This old house’s foundation was partially made of logs, not lumber.



Neat old stove



The Leaning Cabin of Lima



It’s surprising this is still standing



Rough transportation



Odd sense of humor next door to the post office



We checked into the Mountain View Motel next to I-15 and got lucky Room #13. This motel has NO A/C unless you count two small windows propped open with sticks. We should have gone to Dell or even Dillon but the owner assured us it would cool off at night. And it did. About 5 am.

In fairness, the great outdoors cooled off comfortably after sunset. The room did not. We “slept” with the door open for ventilation listening to 18-wheelers roar by on the interstate or rumble off the exit ramp next to the motel, with their air brakes squealing. We hoped no skunk or stray dog would wander into the room. They didn’t.
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Old 09-21-2013, 04:21 PM   #7
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Day 5 Lima MT to Elkhorn Hot Springs

We took the frontage road north to Dell for breakfast at the Calf-A restaurant which is an old schoolhouse and tried to forget the night before.



A few cups of coffee worked their magic. It’s a new day. Onward.

Big horn sheep in the sage. It’s amazing how well they blend in when they’re in rocky terrain.



The morning sun striking the mountains





Becomes a neat rocky canyon







The GDR heads west towards the divide. Where it turns north, we took a side trip to lovely Morrison Lake.

Detour #3. Morrison Lake side-trip, 2 miles one-way
Why take it:
Nice lake in nice setting
Camp spot (but could be windy)

Why skip it:
Rough two-track
2 creek crossings
Steep climb with switchbacks
Not big bike friendly



The access track is signed. The creek crossings could be troublesome early in the season. Don’t get confused (or shocked) by the steep ATV hillclimb tracks. Follow the main road up the switchbacks. This lake is set in a pretty bowl and the CDT footpath goes right by.



cont'd
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Old 09-21-2013, 04:35 PM   #8
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Day 5 continued

After the GDR connected with Hwy 324, we continued west past the turnoff to Bannack State Park. We hoped to have lunch at the Canvas Café in Grant but it must be history. There was no food or services.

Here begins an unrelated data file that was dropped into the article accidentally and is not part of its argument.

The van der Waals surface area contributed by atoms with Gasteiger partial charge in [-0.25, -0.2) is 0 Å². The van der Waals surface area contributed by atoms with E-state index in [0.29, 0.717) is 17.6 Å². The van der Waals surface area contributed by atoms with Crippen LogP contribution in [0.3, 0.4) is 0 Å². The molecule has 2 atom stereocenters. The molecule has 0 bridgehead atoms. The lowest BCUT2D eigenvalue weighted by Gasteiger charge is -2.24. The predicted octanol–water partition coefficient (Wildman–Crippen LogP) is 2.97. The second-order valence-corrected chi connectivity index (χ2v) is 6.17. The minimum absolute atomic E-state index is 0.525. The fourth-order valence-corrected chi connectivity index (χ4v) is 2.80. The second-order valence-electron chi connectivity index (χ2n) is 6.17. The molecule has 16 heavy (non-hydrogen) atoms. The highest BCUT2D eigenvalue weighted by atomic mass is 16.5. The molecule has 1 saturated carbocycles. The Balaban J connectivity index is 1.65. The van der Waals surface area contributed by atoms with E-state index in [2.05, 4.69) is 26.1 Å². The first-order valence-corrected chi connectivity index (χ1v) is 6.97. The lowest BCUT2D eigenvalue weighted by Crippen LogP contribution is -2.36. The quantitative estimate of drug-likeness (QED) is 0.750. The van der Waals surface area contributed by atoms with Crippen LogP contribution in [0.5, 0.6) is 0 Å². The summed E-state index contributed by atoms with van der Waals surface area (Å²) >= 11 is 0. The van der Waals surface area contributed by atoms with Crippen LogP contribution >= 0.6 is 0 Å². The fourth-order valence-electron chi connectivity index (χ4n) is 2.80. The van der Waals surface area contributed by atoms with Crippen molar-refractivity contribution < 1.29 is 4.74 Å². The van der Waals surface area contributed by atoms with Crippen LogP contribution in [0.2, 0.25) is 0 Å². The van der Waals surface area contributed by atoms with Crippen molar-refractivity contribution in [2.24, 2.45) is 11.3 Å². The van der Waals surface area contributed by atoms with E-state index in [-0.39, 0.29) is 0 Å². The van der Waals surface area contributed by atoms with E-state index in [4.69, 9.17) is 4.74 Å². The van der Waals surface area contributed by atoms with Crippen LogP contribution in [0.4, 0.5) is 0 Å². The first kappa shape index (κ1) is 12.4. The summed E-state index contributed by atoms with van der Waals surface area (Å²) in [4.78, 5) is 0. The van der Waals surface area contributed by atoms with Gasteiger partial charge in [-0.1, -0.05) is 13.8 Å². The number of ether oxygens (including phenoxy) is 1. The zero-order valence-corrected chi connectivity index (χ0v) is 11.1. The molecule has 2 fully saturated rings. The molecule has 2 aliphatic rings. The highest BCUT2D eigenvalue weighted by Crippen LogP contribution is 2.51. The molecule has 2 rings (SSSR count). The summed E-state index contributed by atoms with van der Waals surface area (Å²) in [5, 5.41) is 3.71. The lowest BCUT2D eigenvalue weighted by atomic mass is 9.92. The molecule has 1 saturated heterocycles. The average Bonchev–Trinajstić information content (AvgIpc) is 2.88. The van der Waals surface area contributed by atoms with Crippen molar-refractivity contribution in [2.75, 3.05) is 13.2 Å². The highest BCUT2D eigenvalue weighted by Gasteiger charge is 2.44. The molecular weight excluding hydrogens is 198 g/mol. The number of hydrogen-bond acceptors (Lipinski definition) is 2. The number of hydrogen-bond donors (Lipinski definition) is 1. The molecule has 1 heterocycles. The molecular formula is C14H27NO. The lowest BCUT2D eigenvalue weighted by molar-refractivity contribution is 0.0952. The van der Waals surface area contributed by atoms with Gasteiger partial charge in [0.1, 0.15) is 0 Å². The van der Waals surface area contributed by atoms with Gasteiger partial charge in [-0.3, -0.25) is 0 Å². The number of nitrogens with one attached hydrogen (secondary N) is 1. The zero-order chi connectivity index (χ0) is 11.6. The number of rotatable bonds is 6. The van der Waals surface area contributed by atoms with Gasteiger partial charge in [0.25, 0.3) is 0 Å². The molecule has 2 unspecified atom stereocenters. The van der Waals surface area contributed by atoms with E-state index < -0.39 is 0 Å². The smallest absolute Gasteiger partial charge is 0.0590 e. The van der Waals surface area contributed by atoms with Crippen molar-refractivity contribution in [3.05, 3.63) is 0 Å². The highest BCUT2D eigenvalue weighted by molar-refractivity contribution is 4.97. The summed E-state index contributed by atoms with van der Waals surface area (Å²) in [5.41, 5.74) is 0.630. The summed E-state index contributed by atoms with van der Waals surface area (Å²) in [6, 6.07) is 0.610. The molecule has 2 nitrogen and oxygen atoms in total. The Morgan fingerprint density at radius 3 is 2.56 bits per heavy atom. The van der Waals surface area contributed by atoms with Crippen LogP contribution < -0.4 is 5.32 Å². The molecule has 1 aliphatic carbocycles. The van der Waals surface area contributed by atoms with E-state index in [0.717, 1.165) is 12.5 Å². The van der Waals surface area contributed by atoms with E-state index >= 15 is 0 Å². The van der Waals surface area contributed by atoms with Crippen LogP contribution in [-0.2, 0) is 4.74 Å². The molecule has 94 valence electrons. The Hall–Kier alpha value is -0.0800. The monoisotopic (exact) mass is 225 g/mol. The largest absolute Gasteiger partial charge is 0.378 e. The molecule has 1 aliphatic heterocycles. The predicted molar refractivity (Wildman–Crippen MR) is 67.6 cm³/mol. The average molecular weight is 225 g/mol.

We took a detour closer to the divide and I’m glad we did because the state park was closed due to flooding.

Detour #4. Bloody Richard detour 71 miles (bypasses Bannack SP)
Why take it:
Scenic and remote
Winds through mountains
Nice camp at Reservoir Lake
Big bike friendly

Why skip it:
See Bannack SP (if and when it reopens)
Shorter route



Our detour turned onto the Lemhi Pass Rd then Brenner then north on Bloody Richard Rd (labeled Bloody Dick on some maps) and re-entered the forest and mountains.





We made a quick visit to lovely Reservoir Lake





We skirted Skinner Meadows and entered the Big Hole Valley, known for its old haystackers.





We intersected Hwy 278 and went a short distance west to Jackson MT. There is no gas available.
We had a nice lunch in Rose’s Cantina/Café. Try the Taco Wrap.



Watch out for the guard dog. You might trip over him as he “guards” the door.



We headed east on 278 then rejoined the GDR north to Polaris / Elkhorn Hot Springs area. We stayed at the nice Grasshopper Inn, which has a bar, restaurant and sells gas.



Everyone at the Inn was friendly and having a good time. We enjoyed tipping back a few and chatting with the other guests.
Be nice in the bar or else…



Watch out for this hombre with nerves of steel, a steely gaze and sawblades for legs.



This motel does not have A/C but it really does cool off at night. It was comfortable with the large window open. The Inn is set back from the road and was very quiet.

Moonrise. A nice end to a nice day
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Old 09-21-2013, 05:05 PM   #9
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Day 6 Elkhorn Hot Springs to Helena MT